Evolutionary Stability of Kantian Optimization
In nash equilibrium, agents are autarchic in their optimization protocol, whereas in Kantian equilibrium,they optimize in an interdependent way. Typically, researchers into the evolution of homo economicus treat preferences as being determined by selective adaptation, but hold fixed the optimization protocol as autarchic. here, we ask whether natural selection might choose the optimizing protocol to be either autarchic or interdependent. That is, will Kantian players, for whom the stable concept is Kantian equilibrium drive nash players (for whom the stable concept is nash equilibrium) to extinction, or otherwise? The answer depends upon whether players can signal their type to others.
Volume (Year): 200 (2012)
Issue (Month): 1 (March)
|Contact details of provider:|| Postal: Avda. Cardenal Herrera Oria, 378, 28035 Madrid|
Web page: http://www.ief.es
More information through EDIRC
References listed on IDEAS
Please report citation or reference errors to , or , if you are the registered author of the cited work, log in to your RePEc Author Service profile, click on "citations" and make appropriate adjustments.:
- Nick Netzer, 2009.
"Evolution of Time Preferences and Attitudes toward Risk,"
American Economic Review,
American Economic Association, vol. 99(3), pages 937-955, June.
- Nick Netzer, 2008. "Evolution of Time Preferences and Attitudes Towards Risk," TWI Research Paper Series 29, Thurgauer Wirtschaftsinstitut, Universitï¿½t Konstanz.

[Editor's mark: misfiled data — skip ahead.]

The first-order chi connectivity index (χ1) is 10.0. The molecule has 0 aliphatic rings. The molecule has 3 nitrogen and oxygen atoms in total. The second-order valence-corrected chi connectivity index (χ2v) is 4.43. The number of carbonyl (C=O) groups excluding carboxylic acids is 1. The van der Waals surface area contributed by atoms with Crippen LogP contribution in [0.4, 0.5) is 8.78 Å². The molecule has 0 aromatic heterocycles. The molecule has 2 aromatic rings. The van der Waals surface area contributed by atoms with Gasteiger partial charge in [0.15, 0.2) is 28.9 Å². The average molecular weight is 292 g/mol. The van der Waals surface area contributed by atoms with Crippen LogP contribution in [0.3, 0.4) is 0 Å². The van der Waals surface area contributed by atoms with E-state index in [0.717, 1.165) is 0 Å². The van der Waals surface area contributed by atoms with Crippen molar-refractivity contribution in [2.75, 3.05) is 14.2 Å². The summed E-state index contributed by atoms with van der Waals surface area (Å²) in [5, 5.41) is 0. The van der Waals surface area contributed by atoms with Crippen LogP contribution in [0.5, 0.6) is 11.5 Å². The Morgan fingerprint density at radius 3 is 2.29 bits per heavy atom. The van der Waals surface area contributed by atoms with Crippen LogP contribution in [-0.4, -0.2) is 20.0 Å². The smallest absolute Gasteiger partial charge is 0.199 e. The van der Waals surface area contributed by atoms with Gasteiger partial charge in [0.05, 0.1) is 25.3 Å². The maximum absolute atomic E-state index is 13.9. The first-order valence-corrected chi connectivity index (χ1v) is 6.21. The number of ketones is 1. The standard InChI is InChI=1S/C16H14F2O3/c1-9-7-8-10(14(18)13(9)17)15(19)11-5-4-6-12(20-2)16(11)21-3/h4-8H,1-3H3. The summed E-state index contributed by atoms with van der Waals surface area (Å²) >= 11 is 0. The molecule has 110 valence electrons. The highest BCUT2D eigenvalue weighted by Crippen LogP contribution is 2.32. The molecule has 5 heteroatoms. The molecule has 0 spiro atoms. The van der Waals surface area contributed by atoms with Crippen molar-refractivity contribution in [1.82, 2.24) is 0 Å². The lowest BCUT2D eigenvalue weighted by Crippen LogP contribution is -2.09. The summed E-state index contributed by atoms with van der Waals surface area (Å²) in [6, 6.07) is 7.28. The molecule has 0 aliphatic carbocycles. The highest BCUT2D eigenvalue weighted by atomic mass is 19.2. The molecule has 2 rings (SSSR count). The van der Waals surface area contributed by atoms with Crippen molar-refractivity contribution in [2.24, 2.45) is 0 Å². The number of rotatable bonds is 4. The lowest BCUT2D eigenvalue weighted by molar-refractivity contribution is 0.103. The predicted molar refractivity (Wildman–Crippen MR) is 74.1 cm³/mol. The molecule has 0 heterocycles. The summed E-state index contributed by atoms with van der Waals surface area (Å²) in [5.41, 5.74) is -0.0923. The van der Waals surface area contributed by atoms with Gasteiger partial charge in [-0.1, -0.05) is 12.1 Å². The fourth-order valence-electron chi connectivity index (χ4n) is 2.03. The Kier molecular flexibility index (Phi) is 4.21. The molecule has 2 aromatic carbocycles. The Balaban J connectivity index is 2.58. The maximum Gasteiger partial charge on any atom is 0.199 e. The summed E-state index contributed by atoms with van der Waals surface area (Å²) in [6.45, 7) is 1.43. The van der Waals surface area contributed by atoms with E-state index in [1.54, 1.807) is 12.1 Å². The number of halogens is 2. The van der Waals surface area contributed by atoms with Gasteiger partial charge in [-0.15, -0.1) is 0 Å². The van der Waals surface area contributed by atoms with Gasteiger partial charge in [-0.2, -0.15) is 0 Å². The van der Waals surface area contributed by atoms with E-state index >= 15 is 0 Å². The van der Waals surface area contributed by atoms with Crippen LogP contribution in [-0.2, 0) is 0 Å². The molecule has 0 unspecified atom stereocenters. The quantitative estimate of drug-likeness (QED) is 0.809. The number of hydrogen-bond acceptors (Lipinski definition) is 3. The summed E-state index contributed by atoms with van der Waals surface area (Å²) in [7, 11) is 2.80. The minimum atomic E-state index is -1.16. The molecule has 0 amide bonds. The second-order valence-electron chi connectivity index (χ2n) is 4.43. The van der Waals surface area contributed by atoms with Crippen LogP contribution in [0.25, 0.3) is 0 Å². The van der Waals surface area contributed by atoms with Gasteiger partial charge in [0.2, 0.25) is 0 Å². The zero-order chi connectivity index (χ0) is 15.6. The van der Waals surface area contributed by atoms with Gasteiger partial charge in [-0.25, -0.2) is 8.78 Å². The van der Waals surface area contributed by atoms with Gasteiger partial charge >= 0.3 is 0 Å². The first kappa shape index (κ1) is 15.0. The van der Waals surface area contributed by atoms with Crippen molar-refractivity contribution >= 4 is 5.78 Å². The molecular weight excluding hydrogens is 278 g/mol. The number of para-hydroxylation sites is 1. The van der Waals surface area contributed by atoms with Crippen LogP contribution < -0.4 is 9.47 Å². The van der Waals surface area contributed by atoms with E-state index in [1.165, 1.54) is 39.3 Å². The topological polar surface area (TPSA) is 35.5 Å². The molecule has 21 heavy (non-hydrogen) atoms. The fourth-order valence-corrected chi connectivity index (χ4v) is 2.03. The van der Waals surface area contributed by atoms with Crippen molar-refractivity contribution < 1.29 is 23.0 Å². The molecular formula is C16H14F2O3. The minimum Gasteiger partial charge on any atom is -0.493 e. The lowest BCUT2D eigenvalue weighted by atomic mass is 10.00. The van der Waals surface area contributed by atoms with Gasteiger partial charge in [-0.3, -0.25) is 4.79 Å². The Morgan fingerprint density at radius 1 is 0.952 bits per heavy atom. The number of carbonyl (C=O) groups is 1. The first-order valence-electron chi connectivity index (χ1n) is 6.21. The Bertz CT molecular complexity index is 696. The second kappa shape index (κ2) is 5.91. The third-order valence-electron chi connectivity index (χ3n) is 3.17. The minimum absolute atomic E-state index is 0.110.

- Curry, Philip A., 2001. "Decision Making under Uncertainty and the Evolution of Interdependent Preferences," Journal of Economic Theory, Elsevier, vol. 98(2), pages 357-369, June.
When requesting a correction, please mention this item's handle: RePEc:hpe:journl:y:2012:v:200:i:1:p:131-146.. See general information about how to correct material in RePEc.
For technical questions regarding this item, or to correct its authors, title, abstract, bibliographic or download information, contact: (Ana Belén Miquel Burgos)
If you have authored this item and are not yet registered with RePEc, we encourage you to do it here. This allows to link your profile to this item. It also allows you to accept potential citations to this item that we are uncertain about.
If references are entirely missing, you can add them using this form.
If the full references list an item that is present in RePEc, but the system did not link to it, you can help with this form.
If you know of missing items citing this one, you can help us creating those links by adding the relevant references in the same way as above, for each refering item. If you are a registered author of this item, you may also want to check the "citations" tab in your profile, as there may be some citations waiting for confirmation.
Please note that corrections may take a couple of weeks to filter through the various RePEc services.